Even though Hongkong & Shanghai is the world's seventh-largest lender, its investment bank is a 90-pound weakling. A hodgepodge of companies with different names, the investment bank is a niche player in Europe and has a minuscule presence in the U.S. It's not in the top 10 in global equities, bonds, or mergers and acquisitions.
But now, HSBC Holdings PLC is rushing to get its investment banking act together. For good reason: A worldwide consolidation has separated investment banks into two groups: powerful global players and smaller specialty houses. The company is determined to be in the top tier, but it's playing catch-up against powerful U.S. institutions and a newly invigorated corps of European lenders that are swallowing up Britain's independent merchant banks.
The investment banking campaign is being led by Bernard Asher, 59, a 15-year veteran who is moving to unify his far-flung units under one name--HSBC Investment Banking Ltd. Some observers think the deep-pocketed company will achieve its goal. Says Lawrence Miao, chief financial officer of Hong Kong-based Hopewell Holdings Ltd.: "Once these guys get focused, they're a big army."
A NEW YORK BUY? With a sharper focus, the bank expects to attract the biggest spenders in business today--international corporations and governments looking for a single banker to manage global distribution of debt or equity. But Asher is up against the likes of Goldman Sachs, Merrill Lynch, and Morgan Stanley, and he's fending off Deutsche Bank, ING, and Swiss Bank, which are plunging into investment banking as well. Still, Asher thinks that HSBC, with its abundant capital and worldwide network, stands more than a fighting chance. "This is an industry that is being changed by the ability to straddle the world and the ability to handle information," he says. "He who will succeed will have global reach, a record of implementing technology, and a large enough size to take risks."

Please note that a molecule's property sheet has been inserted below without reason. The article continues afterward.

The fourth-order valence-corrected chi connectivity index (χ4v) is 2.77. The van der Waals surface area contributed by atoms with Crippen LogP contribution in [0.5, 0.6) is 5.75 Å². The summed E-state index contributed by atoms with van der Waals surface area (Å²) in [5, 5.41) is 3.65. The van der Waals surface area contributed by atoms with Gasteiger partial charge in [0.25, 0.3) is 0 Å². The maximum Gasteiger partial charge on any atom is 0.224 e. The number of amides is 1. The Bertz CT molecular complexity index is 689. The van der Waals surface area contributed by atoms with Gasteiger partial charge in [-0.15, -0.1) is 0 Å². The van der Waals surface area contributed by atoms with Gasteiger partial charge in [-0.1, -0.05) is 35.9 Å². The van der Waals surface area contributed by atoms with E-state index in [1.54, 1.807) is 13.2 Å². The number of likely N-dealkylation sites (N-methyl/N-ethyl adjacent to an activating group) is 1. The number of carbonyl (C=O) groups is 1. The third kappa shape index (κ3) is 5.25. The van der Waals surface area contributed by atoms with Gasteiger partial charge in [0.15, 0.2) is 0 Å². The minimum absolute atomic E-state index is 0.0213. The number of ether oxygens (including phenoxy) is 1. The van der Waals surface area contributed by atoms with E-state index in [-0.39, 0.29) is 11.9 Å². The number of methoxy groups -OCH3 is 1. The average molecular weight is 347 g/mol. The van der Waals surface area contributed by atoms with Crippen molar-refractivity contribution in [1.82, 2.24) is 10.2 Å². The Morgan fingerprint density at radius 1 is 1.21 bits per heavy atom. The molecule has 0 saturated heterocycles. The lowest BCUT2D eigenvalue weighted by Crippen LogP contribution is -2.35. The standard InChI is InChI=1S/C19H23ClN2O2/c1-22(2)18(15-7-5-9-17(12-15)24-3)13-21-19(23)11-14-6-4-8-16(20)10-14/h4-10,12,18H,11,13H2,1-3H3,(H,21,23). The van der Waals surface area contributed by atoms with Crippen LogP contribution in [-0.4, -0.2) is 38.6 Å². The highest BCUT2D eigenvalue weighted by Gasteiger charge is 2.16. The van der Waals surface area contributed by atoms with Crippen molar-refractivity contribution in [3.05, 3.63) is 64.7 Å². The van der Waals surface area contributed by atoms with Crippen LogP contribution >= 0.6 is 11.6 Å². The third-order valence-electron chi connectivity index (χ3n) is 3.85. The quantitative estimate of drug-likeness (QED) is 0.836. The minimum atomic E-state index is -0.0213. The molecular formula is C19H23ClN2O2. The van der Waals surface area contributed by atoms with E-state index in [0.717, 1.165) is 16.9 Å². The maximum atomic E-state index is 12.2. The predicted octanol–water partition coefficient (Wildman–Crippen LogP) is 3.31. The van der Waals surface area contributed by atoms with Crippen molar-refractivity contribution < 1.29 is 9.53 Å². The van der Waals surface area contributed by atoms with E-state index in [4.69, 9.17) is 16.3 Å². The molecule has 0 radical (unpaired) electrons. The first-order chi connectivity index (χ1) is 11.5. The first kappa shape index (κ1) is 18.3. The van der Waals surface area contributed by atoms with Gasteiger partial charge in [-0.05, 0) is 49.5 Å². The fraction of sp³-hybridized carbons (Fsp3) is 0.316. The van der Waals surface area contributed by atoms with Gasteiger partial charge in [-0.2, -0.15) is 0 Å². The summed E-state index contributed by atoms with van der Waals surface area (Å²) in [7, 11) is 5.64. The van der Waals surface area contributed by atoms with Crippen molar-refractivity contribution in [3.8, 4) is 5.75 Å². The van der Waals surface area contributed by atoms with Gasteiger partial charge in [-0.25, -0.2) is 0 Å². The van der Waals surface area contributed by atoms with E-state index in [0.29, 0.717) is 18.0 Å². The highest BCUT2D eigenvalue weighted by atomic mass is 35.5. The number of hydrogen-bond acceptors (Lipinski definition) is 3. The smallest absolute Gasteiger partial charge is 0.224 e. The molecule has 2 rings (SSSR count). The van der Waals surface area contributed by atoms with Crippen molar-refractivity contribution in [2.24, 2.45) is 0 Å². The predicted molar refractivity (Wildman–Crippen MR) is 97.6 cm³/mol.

Asher started putting his units under one flag in February, when Wardley, a merchant bank HSBC started in 1972 to aid Asian entrepreneurs, became HSBC Investment Bank Asia. Next could come James Capel & Co., a 1986 acquisition, and Samuel Montagu & Co., inherited after HSBC's 1992 acquisition of Midland Bank PLC. Eliminating their separate identities could alienate longtime clients, but Asher may do so anyway.
On Wall Street, where its investment bank is weakest, Hongkong is awaiting approval from the Federal Reserve to underwrite debt and equities. Peter Letley, one of the investment arm's deputy chairmen, says the Fed's O.K. would let HSBC acquire an existing U.S. investment firm, if it wanted to. But is it in a buying mood? "I certainly wouldn't rule it out," hints Letley. Even if the company doesn't pursue such a purchase, Letley promises that it will keep up the fight in New York. "We aren't out to be as big as Merrill Lynch," he says, "but we want to take business from them."
EASTWARD TURN. A sea change in the nature of the British securities trade, meanwhile, is forcing the bank into a strategic shift in London. As the City consolidates, James Capel, Britain's largest stockbroker, is being hit by the disappearance of orders from independent merchant banks. So Asher is giving the go-ahead for Capel to move into market-making for the first time. This will turn the brokerage firm into a Wall Street-style securities house, using capital to build inventories of shares.
Above all, Asher wants the investment bank to turn eastward. He thinks the balance of power in investment banking will shift toward Asia as the region's growing body of entrepreneurs--many of them already his clients--starts putting together blockbuster deals. If that happens, and HSBC's investment bank is ready, maybe Asher's efforts will finally be rewarded.